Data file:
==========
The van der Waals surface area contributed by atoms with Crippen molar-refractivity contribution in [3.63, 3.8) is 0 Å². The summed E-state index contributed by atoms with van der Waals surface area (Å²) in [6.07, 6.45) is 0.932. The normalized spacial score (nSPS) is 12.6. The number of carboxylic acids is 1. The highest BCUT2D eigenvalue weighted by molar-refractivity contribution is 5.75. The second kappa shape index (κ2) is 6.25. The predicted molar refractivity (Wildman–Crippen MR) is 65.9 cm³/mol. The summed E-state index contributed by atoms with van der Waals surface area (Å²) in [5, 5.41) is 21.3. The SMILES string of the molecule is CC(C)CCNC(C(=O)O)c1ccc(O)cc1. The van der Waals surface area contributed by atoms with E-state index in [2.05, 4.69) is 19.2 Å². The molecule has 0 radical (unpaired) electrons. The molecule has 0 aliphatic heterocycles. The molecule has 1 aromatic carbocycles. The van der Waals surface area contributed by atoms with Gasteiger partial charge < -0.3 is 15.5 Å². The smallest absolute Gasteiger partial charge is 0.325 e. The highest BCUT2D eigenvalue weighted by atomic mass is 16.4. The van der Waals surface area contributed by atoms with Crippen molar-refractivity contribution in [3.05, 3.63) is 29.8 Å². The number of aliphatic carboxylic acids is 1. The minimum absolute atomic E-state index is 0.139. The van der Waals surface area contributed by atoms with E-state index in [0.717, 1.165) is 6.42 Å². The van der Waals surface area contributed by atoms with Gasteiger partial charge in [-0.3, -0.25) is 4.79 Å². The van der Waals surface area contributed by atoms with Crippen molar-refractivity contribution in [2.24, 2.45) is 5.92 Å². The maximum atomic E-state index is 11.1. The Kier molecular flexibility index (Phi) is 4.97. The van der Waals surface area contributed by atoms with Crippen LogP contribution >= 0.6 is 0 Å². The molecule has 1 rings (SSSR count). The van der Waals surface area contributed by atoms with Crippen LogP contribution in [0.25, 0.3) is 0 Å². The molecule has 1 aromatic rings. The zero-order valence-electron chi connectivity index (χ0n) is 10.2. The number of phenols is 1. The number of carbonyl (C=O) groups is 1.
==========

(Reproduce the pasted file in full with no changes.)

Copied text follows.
The van der Waals surface area contributed by atoms with Crippen molar-refractivity contribution in [3.63, 3.8) is 0 Å². The summed E-state index contributed by atoms with van der Waals surface area (Å²) in [6.07, 6.45) is 0.932. The normalized spacial score (nSPS) is 12.6. The number of carboxylic acids is 1. The highest BCUT2D eigenvalue weighted by molar-refractivity contribution is 5.75. The second kappa shape index (κ2) is 6.25. The predicted molar refractivity (Wildman–Crippen MR) is 65.9 cm³/mol. The summed E-state index contributed by atoms with van der Waals surface area (Å²) in [5, 5.41) is 21.3. The SMILES string of the molecule is CC(C)CCNC(C(=O)O)c1ccc(O)cc1. The van der Waals surface area contributed by atoms with E-state index in [2.05, 4.69) is 19.2 Å². The molecule has 0 radical (unpaired) electrons. The molecule has 0 aliphatic heterocycles. The molecule has 1 aromatic carbocycles. The van der Waals surface area contributed by atoms with Gasteiger partial charge < -0.3 is 15.5 Å². The smallest absolute Gasteiger partial charge is 0.325 e. The highest BCUT2D eigenvalue weighted by atomic mass is 16.4. The van der Waals surface area contributed by atoms with Crippen molar-refractivity contribution in [3.05, 3.63) is 29.8 Å². The number of aliphatic carboxylic acids is 1. The minimum absolute atomic E-state index is 0.139. The van der Waals surface area contributed by atoms with E-state index in [0.717, 1.165) is 6.42 Å². The van der Waals surface area contributed by atoms with Gasteiger partial charge in [-0.3, -0.25) is 4.79 Å². The van der Waals surface area contributed by atoms with Crippen molar-refractivity contribution in [2.24, 2.45) is 5.92 Å². The maximum atomic E-state index is 11.1. The Kier molecular flexibility index (Phi) is 4.97. The van der Waals surface area contributed by atoms with Crippen LogP contribution >= 0.6 is 0 Å². The molecule has 1 rings (SSSR count). The van der Waals surface area contributed by atoms with Crippen LogP contribution in [0.25, 0.3) is 0 Å². The molecule has 1 aromatic rings. The zero-order valence-electron chi connectivity index (χ0n) is 10.2. The number of phenols is 1. The number of carbonyl (C=O) groups is 1.